SHOW LESSCOVID-19 has changed the way we work. For the first time ever, the nation is working from home en masse. Office desks have been swapped for kitchen tables, meetings for video calls and suits for sweatpants. Already, this shift is posing new questions about the future of work and, in particular, the office.
Will working from home become the ‘new normal’? If so many people can do their jobs from home, do firms really need to take out so much office space? How can the ‘future office’ learn from our present situation?
Richard Kauntze, Chief Executive of the BCO, speaks with Paul Patenall, BCO President and Projects Director at U+I.
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To what extent will working from home become the new normal? Richard Kauntze, Chief Executive of the BCO speaks with BCO Research Chair, Elaine Rossall, UK head of offices research at JLL about how we might work post-Covid-19, and the pandemic’s impact on infrastructure and the office sector.
To what extent will working from home become the new normal? Richard Kauntze, Chief Executive of the BCO speaks with 2017/18 BCO President, and founder of Make Architects, Ken Shuttleworth about how workplace designs may change as a result of Covid-19, whether there will still be an appetite for major workplace projects and the economic shock's impact on the industry.
Shuttleworth joined Foster and Partners in 1986 and worked on some of the world's most iconic buildings, including The Hongkong and Shanghai Banking Corporation’s headquarters, 30 St Mary Axe ('The Gherkin’) and City Hall.
He left Foster and Partners to set up his own practice, Make Architects, in 2004. The practice has completed a number of renowned buildings, such as the City of London Information Centre, the 55 Baker Street office development and the Olympic Park’s Copper Box Arena.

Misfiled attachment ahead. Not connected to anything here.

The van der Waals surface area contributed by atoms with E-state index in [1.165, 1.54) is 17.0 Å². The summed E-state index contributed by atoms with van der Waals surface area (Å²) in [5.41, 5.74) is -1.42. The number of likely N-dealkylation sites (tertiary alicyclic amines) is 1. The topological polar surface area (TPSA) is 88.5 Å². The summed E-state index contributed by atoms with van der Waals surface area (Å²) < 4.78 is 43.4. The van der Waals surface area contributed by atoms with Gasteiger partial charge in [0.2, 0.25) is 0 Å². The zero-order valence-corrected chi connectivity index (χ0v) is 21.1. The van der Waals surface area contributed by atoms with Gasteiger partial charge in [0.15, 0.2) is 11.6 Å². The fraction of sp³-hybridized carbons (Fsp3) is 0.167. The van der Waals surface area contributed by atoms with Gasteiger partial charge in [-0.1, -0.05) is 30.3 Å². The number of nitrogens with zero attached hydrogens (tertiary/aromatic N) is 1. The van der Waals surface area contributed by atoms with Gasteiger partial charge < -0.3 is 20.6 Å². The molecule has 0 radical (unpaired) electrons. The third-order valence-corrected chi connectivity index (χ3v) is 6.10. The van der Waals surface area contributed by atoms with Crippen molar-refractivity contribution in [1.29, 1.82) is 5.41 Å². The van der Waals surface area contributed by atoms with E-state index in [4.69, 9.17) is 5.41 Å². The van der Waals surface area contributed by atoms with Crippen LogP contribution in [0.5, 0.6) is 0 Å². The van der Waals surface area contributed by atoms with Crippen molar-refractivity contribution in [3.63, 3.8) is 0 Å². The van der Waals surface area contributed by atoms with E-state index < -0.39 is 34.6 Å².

"I have not had a desk in 25 years." In this episode of The New Normal, BCO's Chief Exec speaks to Cushman & Wakefield's Head of Occupier Business Performance, Despina Katsikakis about the impact of the lockdown on the wellbeing and productivity of employees, how this period of working from home will impact the future of work and how the demands and expectations of occupiers might be changed by COVID-19.
Head of Real Estate at PwC & Board Member at British Council for Offices, Chris Richmond discusses the shift to mass working from home, and what he thinks workers most miss out on by not being in an office.
How will COVID-19 impact the relationship between tenants and landlords? In the latest episode, Richard Kauntze discusses this and more with head of Savills UK and European commercial property research team, Mat Oakley. Mat specialises in the office, leisure and retail sectors.
Mat's experience includes work on a variety of topics including various office markets, the impact of major infrastructure developments, advising on tenant mix for both in and out-of-town retail and leisure developments, environmental impact analyses and assessing demand for and master planning leisure developments.
As City Planning Officer for the City of London, Peter Rees led the planning and regeneration of this world’s business and financial centre from 1985 to 2014. Today, Peter is Professor of Places and City Planning at UCL. He lectures internationally and advises developers and cities around the world on urban planning and design.
Peter is a founder member and director of the British Council for Offices and received the President’s Award in 2003 for “presiding over one of the most extensive periods of redevelopment in the City’s long history.”
Famously, Peter preferred to keep the City as a place just ‘for business’. In this episode, Kauntze asks whether he thinks this could change in the coming years, perhaps as a result of COVID-19. Planning in The City is covered throughout the episode, as well as what office designers can do to make their office stand out, and give people a reason to not just work from home.
Bill Price is a director at WSP and a structural engineer by background. His career has included buildings across many sectors usually delivering multidisciplinary engineering services. He was responsible for the early design development stages of the Shard and associated with all the projects at London Bridge helping to raise the profile of tall buildings in London especially around transport nodes.